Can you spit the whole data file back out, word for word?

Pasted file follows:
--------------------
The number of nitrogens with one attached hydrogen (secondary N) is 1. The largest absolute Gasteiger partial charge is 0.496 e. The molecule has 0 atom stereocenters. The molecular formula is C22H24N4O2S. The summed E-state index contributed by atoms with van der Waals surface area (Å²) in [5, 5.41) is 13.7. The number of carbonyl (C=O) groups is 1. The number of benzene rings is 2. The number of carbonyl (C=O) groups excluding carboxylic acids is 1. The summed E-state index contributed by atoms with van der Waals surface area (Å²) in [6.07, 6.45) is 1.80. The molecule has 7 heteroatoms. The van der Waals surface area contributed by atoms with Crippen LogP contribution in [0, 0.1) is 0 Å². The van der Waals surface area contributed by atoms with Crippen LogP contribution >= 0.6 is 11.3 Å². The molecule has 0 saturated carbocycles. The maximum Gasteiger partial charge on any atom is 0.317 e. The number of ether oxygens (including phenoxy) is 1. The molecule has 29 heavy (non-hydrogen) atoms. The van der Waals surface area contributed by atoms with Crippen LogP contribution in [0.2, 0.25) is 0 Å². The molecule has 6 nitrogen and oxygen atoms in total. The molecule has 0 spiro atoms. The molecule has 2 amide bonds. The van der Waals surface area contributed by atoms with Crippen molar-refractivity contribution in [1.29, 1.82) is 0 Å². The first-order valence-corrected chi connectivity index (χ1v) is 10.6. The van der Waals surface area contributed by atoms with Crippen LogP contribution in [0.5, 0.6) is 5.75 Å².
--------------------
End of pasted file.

The number of nitrogens with one attached hydrogen (secondary N) is 1. The largest absolute Gasteiger partial charge is 0.496 e. The molecule has 0 atom stereocenters. The molecular formula is C22H24N4O2S. The summed E-state index contributed by atoms with van der Waals surface area (Å²) in [5, 5.41) is 13.7. The number of carbonyl (C=O) groups is 1. The number of benzene rings is 2. The number of carbonyl (C=O) groups excluding carboxylic acids is 1. The summed E-state index contributed by atoms with van der Waals surface area (Å²) in [6.07, 6.45) is 1.80. The molecule has 7 heteroatoms. The van der Waals surface area contributed by atoms with Crippen LogP contribution in [0, 0.1) is 0 Å². The van der Waals surface area contributed by atoms with Crippen LogP contribution >= 0.6 is 11.3 Å². The molecule has 0 saturated carbocycles. The maximum Gasteiger partial charge on any atom is 0.317 e. The number of ether oxygens (including phenoxy) is 1. The molecule has 29 heavy (non-hydrogen) atoms. The van der Waals surface area contributed by atoms with Crippen LogP contribution in [0.2, 0.25) is 0 Å². The molecule has 6 nitrogen and oxygen atoms in total. The molecule has 0 spiro atoms. The molecule has 2 amide bonds. The van der Waals surface area contributed by atoms with Crippen molar-refractivity contribution in [1.29, 1.82) is 0 Å². The first-order valence-corrected chi connectivity index (χ1v) is 10.6. The van der Waals surface area contributed by atoms with Crippen LogP contribution in [0.5, 0.6) is 5.75 Å².